2.3.2 Temperature-sensitive paint

The PSP consisting of PtTFPP in PC binder has been shown to exhibit a relatively high degree of temperature sensitivity—over 3 % intensity change per kelvin (Juliano et al. 2012). The temperature gradient can become a major source of bias error in the presence of local heat transfer. The temperature effects can entirely overwhelm the PSP signal, especially when the pressure change on the blade is small. To correct for the bias error introduced by temperature gradients, TSP was applied to a second blade on the main rotor. A white screen layer of spray paint was applied to the blade before TSP application to hide surface marks and increase the amount of light reflected toward the camera. Ru(bpy) in DuPont ChromaClear HC-7776S served as the TSP, which had sufficient temperature sensitivity (approximately 2 % decrease in intensity per degree K increase) to detect the gradient of nearly 2 K from hub to tip expected in this work; this is discussed further in the next section. The 532-nm laser illumination source is a less-efficient excitation wavelength for the TSP, but it was necessary to make use of these sub-optimal TSP conditions in order to quickly measure the temperature field during a test. The peak emission of this TSP is at 588 nm, while the lifetime is approximately 5 μs—less than half of the PSP lifetime in this work (Liu and Sullivan 2005). The TSP images showed negligible signs of the blurring problem unlike the longer-lifetime PSP and thus did not require further treatment.

3 Data acquisition and processing

The data acquisition rate for the single-shot mode described in this work is limited by the low repetition rates of the camera and laser (maximum near 30 Hz). With a rotor frequency above 80 Hz, this means that the pressure data were not acquired in consecutive cycles; in this work, the effective data acquisition rate corresponded to one image pair every thirteenth rotor revolution.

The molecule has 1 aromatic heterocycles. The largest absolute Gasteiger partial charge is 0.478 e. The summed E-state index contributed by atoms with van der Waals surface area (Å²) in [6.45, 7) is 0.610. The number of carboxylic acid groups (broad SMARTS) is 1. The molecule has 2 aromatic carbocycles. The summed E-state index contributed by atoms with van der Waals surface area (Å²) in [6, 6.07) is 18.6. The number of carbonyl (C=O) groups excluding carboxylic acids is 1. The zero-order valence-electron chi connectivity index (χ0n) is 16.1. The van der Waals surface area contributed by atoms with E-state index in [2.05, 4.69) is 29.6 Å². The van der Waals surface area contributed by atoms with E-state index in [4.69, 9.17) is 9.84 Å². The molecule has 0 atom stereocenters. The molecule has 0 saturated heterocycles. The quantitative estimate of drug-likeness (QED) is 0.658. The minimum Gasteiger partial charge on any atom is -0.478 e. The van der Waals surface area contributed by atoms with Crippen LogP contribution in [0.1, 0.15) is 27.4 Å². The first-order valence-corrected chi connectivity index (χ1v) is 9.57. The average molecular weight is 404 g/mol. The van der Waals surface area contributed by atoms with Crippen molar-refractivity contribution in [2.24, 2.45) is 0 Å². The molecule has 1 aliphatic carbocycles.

In theory, all of the wind-on pressure information can be obtained from a single ratio of the two exposure gates within a single lifetime, without requiring a true wind-off reference. The lifetime of the paint at a uniform pressure and temperature is ideally constant across the surface. However, in practice, inhomogeneity in the paint application and composition cause point-to-point variations in the calibration (Goss et al. 2000, 2005). A separate wind-off reference can be used to eliminate these spatial variations. The wind-off reference is also a ratio of two images from one illumination pulse, and the wind-on ratio is mapped to this reference through the image registration process described in this section. Thus, the wind-on and wind-off image pairs are used to form a ratio-of-ratios for each pixel:
$$\frac{{I_{\text{ref}} }}{I} = \frac{{\left( {I_{2} /I_{1} } \right)_{\text{ref}} }}{{I_{2} /I_{1} }}$$
where I is the measured light intensity, (I2/I1)ref is the ratio of exposure gates acquired at wind-off conditions and I2/I1 is the ratio of exposure gates with an unknown pressure change present. In this way, pixel-to-pixel variations in the paint calibration are removed in the ratio-of-ratios. The emitted light intensity was calibrated to pressure using the Freundlich model for porous paints (Liu and Sullivan 2005),
$$\frac{{I_{\text{ref}} }}{I} = A(T) + B(T)\left( {\frac{p}{{p_{\text{ref}} }}} \right)^{\gamma }$$
where p is the local pressure at wind-on conditions and pref is the reference pressure at wind-off conditions, equal to ambient pressure p. A, B, and γ are empirical coefficients which are functions of temperature (T), determined from an a priori static PSP calibration over a range of pressure from 76 to 131 kPa and temperature range between 283 and 303 K. The surface pressure at each point on the blade was computed from the measured intensity and temperature fields using a third-order surface fit, p = p(Iref/I, T), to minimize error in a least-squares sense. The single-shot TSP images were processed in the same way as the PSP images, with the exception that a linear calibration was used. The relationship between temperature and TSP intensity is given as
$$\frac{{I_{\text{ref}} }}{I} = C + D\frac{T}{{T_{\text{ref}} }}$$
where T is the local temperature at wind-on conditions and Tref is the temperature at wind-off conditions, equal to ambient temperature T. The empirical coefficients C (5.998) and D (−4.998) were determined from an a priori static TSP calibration over the range of temperature from 292 to 304 K.

The wind-off reference images were acquired prior to spinning the rotor to eliminate transient temperature effects that may be present as the rotor cooled down. Ambient light effects such as natural light entering the test section were removed by subtracting “tare” images which were captured with the laser illumination turned off. This was done for both wind-on and wind-off conditions.